Brussels’ stance on the security of the Korean Peninsula is often shaped by the geopolitical competition between the U.S. and China. This competition influences Brussels to strike a balance between supporting U.S.-led efforts for stability and denuclearization and interacting with China to encourage a peaceful settlement to the conflict. The nuances of EU foreign policy in a multipolar world are reflected in this sophisticated approach.

What message does NATO’s efforts to engage South Korea send to China, North Korea, and Russia? 

It may not be obvious why a strong security alliance between South Korea and NATO might evolve, given their geographical distance. Still, in January 2023, South Korean President Yoon Suk-yeol welcomed NATO Secretary-General Jens Stoltenberg to Seoul, where he emphasized that South Korea-NATO relations have recently deepened at a fast pace. 

Indeed, since February 2022, when the Russian invasion of Ukraine began, South Korea’s and NATO countries’ views have been clearly aligned. Notably, South Korea joined the West in criticizing Russia’s actions, imposing sanctions on the Russian leadership, and providing financial and material help to Ukraine. 

President Yoon also attended the NATO summits in Madrid in 2022 and Vilnius in 2023, making history as the first South Korean leader to do so. In 2022, the South Korean government established a diplomatic presence in Brussels to coordinate its strategies with NATO. In the same year, South Korea became the first East Asian country to deploy cyber experts from its national intelligence service to participate in the work of NATO’s Cooperative Cyber Defense Center of Excellence (CCDCOE), which is based in Tallinn, Estonia. NATO and South Korean military staffs began to consult on a regular basis on a variety of issues, including South Korean soldier involvement in NATO military exercises. South Korea and NATO also adopted the Individually Tailored Partnership Program in 2023, which includes bilateral cooperation in areas such as cybersecurity, disarmament, and nonproliferation.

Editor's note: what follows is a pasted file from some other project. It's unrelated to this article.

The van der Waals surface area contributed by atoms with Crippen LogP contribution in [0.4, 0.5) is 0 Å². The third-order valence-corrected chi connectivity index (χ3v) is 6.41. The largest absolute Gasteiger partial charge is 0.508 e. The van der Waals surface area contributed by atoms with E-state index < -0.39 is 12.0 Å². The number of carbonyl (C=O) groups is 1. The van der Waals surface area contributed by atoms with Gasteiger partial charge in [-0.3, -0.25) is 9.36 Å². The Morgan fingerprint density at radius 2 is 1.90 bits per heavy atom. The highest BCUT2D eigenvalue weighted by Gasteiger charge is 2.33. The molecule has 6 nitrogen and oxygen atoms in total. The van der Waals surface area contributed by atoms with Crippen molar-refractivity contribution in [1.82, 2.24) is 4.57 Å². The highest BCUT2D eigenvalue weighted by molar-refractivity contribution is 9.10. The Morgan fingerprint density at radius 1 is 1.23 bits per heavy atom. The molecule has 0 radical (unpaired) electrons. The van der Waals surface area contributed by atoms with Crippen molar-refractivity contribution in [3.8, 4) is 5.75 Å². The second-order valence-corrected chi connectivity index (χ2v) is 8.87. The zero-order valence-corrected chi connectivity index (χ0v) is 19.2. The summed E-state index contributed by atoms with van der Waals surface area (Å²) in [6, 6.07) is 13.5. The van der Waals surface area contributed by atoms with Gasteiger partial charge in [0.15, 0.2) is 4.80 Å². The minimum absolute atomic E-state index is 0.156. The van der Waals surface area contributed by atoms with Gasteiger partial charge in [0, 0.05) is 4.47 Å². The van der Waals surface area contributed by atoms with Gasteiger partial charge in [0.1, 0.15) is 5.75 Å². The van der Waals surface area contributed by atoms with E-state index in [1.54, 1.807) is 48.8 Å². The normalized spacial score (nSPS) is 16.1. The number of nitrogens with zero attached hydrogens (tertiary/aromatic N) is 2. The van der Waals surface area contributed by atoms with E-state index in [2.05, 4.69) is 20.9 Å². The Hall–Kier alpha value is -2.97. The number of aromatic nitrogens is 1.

Some of these changes are not unique to South Korea, and they occurred as part of NATO’s broader push to its Asia-Pacific partners, including Australia, Japan, and New Zealand, following Russia’s invasion of Ukraine. 

What distinguishes South Korea’s relations with NATO is the rapid growth of tight ties in recent years. South Korea used to lag behind other nations in strengthening its cooperation with NATO, but it has now caught up with NATO’s other Asia-Pacific partners and is even ahead in several areas. 

South Korea’s anxiety about Russia and China is exacerbated by prolonged tensions on the Korean Peninsula. North Korea has expressed strong support for Russia following the invasion of Ukraine, recognizing the Donetsk and Luhansk provinces as autonomous republics. North Korea has most likely delivered millions of artillery shells and missiles to bolster Russia’s war efforts in Ukraine, while Russia is expected to provide North Korea with fighter jets, nuclear-related technologies, and air-defense systems. Russia has also protected North Korea on the international scene by opposing additional U.N. sanctions against the North Korean leadership. Thus, for South Korea, Russia’s belligerence is more than just a threat to European security; it also has more local consequences.